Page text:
Act 30, passed during the 2013 legislative session, amended the Pet Merchant licensing program that was historically managed by the Vermont Agency of Agriculture, Food and Markets (VAAFM). Act 30 mandates that all qualified hobby pet breeders obtain a Pet Dealer permit from their town of residence. Act 30 defines a “Pet Dealer” as any person who sells or exchanges, or who offers to sell or exchange, cats, dogs, or wolf-hybrids, or any combination thereof, from three or more litters from cats, dogs, or wolf-hybrids in any 12-month period. Pet Dealers must apply to the municipal clerk of the town or city in which the cats, dogs, or wolf-hybrids are kept for a Pet Dealer permit, and the annual permit fee is $25.00.
Dog/cat excerpt from Animal Welfare Regulations (for use by town clerks)
Animal Licensing Information Document
Letter to Town Clerks Regarding Pet Dealer Permit Requirements
Vermont League of Cities and Towns - Book of Woof
The Vermont Agency of Agriculture, Food, and Markets Animal Health Office is available to register brands at the request of any individual wishing to do so. The Office also maintains a record of all marks or brands in use, the name of the user, and the date of recording. These records are open to public inspection. There is a charge for the registration of a brand and those charges are stated on the application.
Humane Euthanasia Registration
Title 20 of the Vermont State Statutes requires the Vermont Secretary of Agriculture to establish rules for a humane euthanasia of animals training program and a certification process for persons completing the program. The statute further requires the Secretary to establish rules for the possession and use of euthanasia solutions by registered animal shelters that utilize certified euthanasia technicians (CET). The rules must identify euthanasia solutions which may be used, techniques for the proper handling and storage of solutions, requirements for recordkeeping, and address any other matter deemed necessary by the secretary.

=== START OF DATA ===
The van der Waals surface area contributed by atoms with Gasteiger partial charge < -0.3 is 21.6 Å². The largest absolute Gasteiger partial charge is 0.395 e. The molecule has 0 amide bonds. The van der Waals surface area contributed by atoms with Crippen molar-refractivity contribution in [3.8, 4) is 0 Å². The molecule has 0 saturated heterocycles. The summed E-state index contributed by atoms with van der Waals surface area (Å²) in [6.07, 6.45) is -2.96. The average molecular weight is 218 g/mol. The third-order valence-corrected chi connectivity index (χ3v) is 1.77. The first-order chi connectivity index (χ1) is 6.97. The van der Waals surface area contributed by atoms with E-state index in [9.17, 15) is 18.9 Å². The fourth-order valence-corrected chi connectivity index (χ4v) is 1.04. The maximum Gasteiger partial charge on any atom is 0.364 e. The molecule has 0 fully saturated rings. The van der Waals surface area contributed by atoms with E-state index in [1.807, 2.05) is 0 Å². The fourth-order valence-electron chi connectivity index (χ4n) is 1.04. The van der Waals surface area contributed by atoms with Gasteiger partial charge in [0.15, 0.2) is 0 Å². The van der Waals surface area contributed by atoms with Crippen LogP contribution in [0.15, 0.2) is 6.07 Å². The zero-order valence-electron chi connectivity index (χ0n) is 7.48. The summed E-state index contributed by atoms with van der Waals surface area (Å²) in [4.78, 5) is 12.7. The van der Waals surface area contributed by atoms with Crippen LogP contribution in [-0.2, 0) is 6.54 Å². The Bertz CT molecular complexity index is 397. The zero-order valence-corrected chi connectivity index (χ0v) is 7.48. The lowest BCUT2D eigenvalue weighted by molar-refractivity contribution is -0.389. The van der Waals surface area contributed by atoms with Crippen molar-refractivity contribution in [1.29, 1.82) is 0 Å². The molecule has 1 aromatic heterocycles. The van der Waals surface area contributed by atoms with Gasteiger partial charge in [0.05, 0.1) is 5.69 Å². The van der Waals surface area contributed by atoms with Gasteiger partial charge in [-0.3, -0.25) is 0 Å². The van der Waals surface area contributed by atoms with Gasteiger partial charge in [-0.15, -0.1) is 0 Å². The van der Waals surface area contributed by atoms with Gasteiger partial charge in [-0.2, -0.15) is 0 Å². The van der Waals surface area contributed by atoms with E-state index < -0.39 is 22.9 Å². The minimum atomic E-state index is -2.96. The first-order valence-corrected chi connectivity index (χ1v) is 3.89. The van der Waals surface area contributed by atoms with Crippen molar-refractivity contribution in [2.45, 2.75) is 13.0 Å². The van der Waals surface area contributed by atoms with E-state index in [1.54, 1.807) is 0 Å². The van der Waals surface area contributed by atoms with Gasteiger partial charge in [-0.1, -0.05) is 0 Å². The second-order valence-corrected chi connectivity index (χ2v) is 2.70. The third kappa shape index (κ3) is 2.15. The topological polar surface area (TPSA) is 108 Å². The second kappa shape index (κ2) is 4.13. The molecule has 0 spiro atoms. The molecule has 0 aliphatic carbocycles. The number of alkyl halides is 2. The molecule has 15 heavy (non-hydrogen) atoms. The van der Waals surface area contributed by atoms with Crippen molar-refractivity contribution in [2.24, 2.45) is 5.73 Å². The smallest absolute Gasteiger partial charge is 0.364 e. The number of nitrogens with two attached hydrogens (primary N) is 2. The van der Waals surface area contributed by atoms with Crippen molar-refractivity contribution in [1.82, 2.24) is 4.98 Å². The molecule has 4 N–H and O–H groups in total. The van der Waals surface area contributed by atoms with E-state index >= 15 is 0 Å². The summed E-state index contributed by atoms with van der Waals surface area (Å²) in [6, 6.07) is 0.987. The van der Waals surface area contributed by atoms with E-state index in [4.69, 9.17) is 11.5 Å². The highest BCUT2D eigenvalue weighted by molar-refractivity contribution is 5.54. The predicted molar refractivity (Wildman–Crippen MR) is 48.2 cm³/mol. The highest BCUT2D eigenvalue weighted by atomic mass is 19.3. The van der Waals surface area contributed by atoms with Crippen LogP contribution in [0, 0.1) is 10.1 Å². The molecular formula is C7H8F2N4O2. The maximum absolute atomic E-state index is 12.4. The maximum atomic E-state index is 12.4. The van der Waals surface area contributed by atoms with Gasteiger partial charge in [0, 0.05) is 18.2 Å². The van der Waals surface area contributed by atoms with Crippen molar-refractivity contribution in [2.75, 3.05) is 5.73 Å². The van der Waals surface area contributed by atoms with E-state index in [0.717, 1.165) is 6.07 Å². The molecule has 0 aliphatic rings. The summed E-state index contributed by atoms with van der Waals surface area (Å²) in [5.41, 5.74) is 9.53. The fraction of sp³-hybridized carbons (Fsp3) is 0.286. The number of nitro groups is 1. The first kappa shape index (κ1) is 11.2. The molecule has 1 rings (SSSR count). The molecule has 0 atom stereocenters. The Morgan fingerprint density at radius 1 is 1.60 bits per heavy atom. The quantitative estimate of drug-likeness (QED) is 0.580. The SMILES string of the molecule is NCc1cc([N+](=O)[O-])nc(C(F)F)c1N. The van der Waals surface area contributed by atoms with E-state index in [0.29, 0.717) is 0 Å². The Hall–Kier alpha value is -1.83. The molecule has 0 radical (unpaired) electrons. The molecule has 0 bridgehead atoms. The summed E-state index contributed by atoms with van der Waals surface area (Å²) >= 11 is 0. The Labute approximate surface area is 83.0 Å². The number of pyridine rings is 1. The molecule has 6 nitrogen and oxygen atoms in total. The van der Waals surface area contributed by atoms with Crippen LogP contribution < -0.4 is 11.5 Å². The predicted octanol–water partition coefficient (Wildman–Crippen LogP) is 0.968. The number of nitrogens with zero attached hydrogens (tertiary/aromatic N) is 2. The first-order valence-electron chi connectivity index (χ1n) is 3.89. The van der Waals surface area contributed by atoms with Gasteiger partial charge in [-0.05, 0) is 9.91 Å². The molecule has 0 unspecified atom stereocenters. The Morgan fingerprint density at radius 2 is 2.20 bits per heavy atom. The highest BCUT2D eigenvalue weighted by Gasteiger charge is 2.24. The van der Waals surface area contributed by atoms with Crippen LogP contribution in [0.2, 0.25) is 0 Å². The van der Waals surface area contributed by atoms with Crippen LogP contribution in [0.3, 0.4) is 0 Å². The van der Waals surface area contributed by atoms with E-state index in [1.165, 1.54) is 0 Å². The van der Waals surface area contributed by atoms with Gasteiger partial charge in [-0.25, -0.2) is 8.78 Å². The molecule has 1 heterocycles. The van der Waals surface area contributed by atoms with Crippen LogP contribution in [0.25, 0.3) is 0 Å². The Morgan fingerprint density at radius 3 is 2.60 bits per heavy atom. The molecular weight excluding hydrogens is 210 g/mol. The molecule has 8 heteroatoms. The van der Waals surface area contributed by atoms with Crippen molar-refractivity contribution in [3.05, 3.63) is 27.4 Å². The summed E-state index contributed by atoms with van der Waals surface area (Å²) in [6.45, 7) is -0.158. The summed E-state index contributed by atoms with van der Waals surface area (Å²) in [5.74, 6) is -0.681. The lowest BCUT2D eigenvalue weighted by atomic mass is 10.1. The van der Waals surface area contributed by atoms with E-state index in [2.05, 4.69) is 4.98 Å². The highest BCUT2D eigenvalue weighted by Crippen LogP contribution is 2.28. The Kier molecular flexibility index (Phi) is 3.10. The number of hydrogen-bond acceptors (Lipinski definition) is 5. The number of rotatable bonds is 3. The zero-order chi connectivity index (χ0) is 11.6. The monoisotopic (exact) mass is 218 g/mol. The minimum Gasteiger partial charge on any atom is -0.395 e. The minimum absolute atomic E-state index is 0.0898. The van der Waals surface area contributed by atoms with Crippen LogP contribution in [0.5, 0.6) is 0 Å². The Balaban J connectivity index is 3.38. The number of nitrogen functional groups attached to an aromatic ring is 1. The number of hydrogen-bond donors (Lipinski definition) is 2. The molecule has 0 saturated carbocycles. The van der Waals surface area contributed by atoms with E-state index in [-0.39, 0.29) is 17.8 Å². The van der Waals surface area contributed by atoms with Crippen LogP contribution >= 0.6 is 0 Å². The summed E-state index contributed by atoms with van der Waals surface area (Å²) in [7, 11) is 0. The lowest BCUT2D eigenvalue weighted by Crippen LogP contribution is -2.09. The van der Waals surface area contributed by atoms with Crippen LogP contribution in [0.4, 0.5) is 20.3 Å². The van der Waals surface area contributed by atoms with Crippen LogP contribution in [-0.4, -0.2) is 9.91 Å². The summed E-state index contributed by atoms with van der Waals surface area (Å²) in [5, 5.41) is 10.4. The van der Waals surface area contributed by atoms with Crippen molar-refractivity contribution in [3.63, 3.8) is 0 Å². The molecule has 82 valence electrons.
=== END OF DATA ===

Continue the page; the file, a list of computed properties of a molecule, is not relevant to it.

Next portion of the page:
To fulfill these requirements, VAAFM promulgated a rule titled Rules for the Humane Euthanasia of Animals in Registered Animal Shelters and formed an advisory board, called the Euthanasia Board of Animals (EBA) to fulfill the statutory requirements. The EBA consists of seven members; three veterinarians recommended by the Vermont Veterinary Medical Association; three representatives of registered animal shelters recommended by the Vermont Humane Federation; and the State Veterinarian or another veterinarian representative of the Secretary.
Contact the Animal Health Office if you have any questions regarding this program or if you are an individual who needs to obtain an initial registration as a CET or renew an existing registration:
Statutory language pertaining to humane euthanasia in Vermont can be found at the following links:
USDA Animal Care
The U.S. Department of Agriculture (USDA) enforces the Animal Welfare Act (AWA) to protect certain animals from inhumane treatment and neglect. The AWA requires that minimum standards of care and treatment be provided for certain animals bred for commercial sale, used in research, transported commercially, or exhibited to the public. Individuals operating facilities using animals in these ways must provide their animals with adequate housing, handling, sanitation, nutrition, water, veterinary care, and protection from extreme weather and temperatures. If you need to determine if your business should be licensed with USDA, please visit Animal Care's website or use their interactive web assistant tool.